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5.3 Department of Homeland Security (DHS)

Key Organizations

5.3 Department of Homeland Security (DHS)

The Cybersecurity Information Sharing Act of 2015 gives responsibility to the DHS, Director of National Intelligence (DNI), Department of Defense (DoD) and Department of Justice (DOJ) to “develop procedures to share cybersecurity threat information with private entities, non federal agencies, state, tribal, and local governments, the public, and entities under threats.” (S.754 - Cybersecurity Information Sharing Act of 2015.) FISMA 2014 amended FISMA 2002 by “codifying DHS authority” to oversee information security policies for non-national security federal Executive Branch systems. (CISA. The Federal Information Security Modernization Act of 2014.)

In accordance with CISA, DHS must establish processes where private sector entities can share information about cybersecurity threats with the Federal Government. DHS manages the delivery and adoption of BODs to federal agencies.

The United States Computer Emergency Readiness Team (US-CERT) works within DHS to prevent cyberthreats and coordinate incident response activities. US-CERT works with federal agencies, private sector, research entities, state and local government and international groups to protect the national technology landscape. (US-CERT. Infosheet.) The Continuous Diagnostics and Mitigation (CDM) Program “delivers automated tools” to federal agencies to build defense against threats to the national technology infrastructure. (CISA. Continuous Diagnostics and Mitigation (CDM).)

Cybersecurity and Infrastructure Security Agency (CISA)

CISA is one of the newest federal agencies, established as an independent operational component of DHS in 2018 through the expansion of DHS’s National Protection and Programs Directorate (NPPD). CISA is responsible for the national capacity to defend against cyber-attacks, and CISA works with the federal government to provide cybersecurity tools, incident response services, and assessment capabilities to safeguard “.gov” networks. Additionally, CISA houses the National Risk Management Center (NRMC) which is tasked with planning, analysis, and collaboration to identify and address significant risks to critical infrastructure.

CISA’s Cybersecurity Division is the focal point for cybersecurity and related IT systems, and is tasked with seven primary functions:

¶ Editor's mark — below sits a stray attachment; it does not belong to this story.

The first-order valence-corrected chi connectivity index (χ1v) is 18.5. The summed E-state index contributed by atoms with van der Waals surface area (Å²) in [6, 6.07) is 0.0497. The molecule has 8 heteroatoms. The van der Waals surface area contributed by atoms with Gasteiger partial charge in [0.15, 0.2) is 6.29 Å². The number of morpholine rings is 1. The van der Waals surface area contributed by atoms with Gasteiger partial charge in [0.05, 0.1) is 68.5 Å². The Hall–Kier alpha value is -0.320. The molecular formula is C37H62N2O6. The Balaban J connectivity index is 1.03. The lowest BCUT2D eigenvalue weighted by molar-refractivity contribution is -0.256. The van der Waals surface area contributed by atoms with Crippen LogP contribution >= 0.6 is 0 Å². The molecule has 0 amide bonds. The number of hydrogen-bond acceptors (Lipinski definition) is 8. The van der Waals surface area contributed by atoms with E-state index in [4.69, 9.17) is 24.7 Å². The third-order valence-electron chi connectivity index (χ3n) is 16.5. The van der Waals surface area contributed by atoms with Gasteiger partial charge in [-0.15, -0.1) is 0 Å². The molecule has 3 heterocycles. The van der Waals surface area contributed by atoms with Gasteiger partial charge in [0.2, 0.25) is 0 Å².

1. Capability Delivery
  2. Threat Hunting
  3. Operational Collaboration
  4. Vulnerability Management
  5. Capacity Building
  6. Strategy, Resources & Performance
  7. Cyber Defense Education & Training

CISA also maintains a Cyber Resource Hub (CISA. Cyber Resource Hub) which includes a range of voluntary cybersecurity assessments that evaluate operational resilience, cybersecurity practices, organizational management of external dependencies, and other key elements of a robust cybersecurity framework. Additional information including Best Practices, case studies, training and exercises, and information about CISA’s Annual National Cybersecurity Summits can be found on the CISA.gov website.

Continuous Diagnostic Mitigation (CDM) Program

The CDM Program works under CISA to strengthen the cybersecurity of federal departments and agencies. CDM offers “industry-leading, commercial off-the-shelf (COTS) tools to support technical modernization as threats change.” This program meets FISMA mandates and delivers four main objectives: reducing threats at the agency level, increasing visibility into the strengths of federal cybersecurity, improving cybersecurity response capabilities, and streamlining FISMA reporting.

US-CERT

US-CERT works under CISA to prevent cyberthreats and coordinate incident response activities. US-CERT works with federal agencies, private sector, research entities, state and local government and international groups to protect the national technology landscape. (US-CERT. Infosheet.)

Core Activities:

  • Providing cybersecurity protection to Federal civilian executive branch agencies through intrusion detection and prevention capabilities.
  • Developing timely and actionable information for distribution to Federal departments and agencies; state, local, tribal, and territorial (SLTT) governments; critical infrastructure owners and operators; private industry; and international organizations.
  • Responding to incidents and analyzing data about emerging cybersecurity threats.
  • Collaborating with foreign governments and international entities to enhance the nation’s cybersecurity posture. (CIO Council. CISO Handbook.)